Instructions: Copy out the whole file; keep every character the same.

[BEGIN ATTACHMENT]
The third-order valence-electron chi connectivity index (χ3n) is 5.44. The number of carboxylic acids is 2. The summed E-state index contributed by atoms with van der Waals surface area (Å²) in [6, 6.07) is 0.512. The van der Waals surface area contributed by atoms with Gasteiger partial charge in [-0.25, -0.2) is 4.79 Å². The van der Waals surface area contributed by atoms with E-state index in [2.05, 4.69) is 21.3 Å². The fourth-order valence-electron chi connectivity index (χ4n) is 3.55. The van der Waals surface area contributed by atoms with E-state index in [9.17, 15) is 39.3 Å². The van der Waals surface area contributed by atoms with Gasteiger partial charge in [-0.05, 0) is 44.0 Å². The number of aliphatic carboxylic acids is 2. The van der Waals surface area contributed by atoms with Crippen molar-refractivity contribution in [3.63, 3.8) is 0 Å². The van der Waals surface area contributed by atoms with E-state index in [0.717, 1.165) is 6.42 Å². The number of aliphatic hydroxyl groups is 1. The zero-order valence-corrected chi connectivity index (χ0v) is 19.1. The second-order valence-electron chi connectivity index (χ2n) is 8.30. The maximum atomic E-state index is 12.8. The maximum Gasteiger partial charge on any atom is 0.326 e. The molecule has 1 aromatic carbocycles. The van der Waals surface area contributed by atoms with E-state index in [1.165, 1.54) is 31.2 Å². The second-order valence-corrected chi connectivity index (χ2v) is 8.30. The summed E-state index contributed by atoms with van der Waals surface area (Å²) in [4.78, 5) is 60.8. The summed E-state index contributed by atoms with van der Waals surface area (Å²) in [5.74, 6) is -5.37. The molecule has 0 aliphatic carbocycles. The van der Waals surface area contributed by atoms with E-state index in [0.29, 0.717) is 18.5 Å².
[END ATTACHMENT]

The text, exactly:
The third-order valence-electron chi connectivity index (χ3n) is 5.44. The number of carboxylic acids is 2. The summed E-state index contributed by atoms with van der Waals surface area (Å²) in [6, 6.07) is 0.512. The van der Waals surface area contributed by atoms with Gasteiger partial charge in [-0.25, -0.2) is 4.79 Å². The van der Waals surface area contributed by atoms with E-state index in [2.05, 4.69) is 21.3 Å². The fourth-order valence-electron chi connectivity index (χ4n) is 3.55. The van der Waals surface area contributed by atoms with E-state index in [9.17, 15) is 39.3 Å². The van der Waals surface area contributed by atoms with Gasteiger partial charge in [-0.05, 0) is 44.0 Å². The number of aliphatic carboxylic acids is 2. The van der Waals surface area contributed by atoms with Crippen molar-refractivity contribution in [3.63, 3.8) is 0 Å². The van der Waals surface area contributed by atoms with E-state index in [0.717, 1.165) is 6.42 Å². The number of aliphatic hydroxyl groups is 1. The zero-order valence-corrected chi connectivity index (χ0v) is 19.1. The second-order valence-electron chi connectivity index (χ2n) is 8.30. The maximum atomic E-state index is 12.8. The maximum Gasteiger partial charge on any atom is 0.326 e. The molecule has 1 aromatic carbocycles. The van der Waals surface area contributed by atoms with E-state index in [1.165, 1.54) is 31.2 Å². The second-order valence-corrected chi connectivity index (χ2v) is 8.30. The summed E-state index contributed by atoms with van der Waals surface area (Å²) in [4.78, 5) is 60.8. The summed E-state index contributed by atoms with van der Waals surface area (Å²) in [5.74, 6) is -5.37. The molecule has 0 aliphatic carbocycles. The van der Waals surface area contributed by atoms with E-state index in [0.29, 0.717) is 18.5 Å².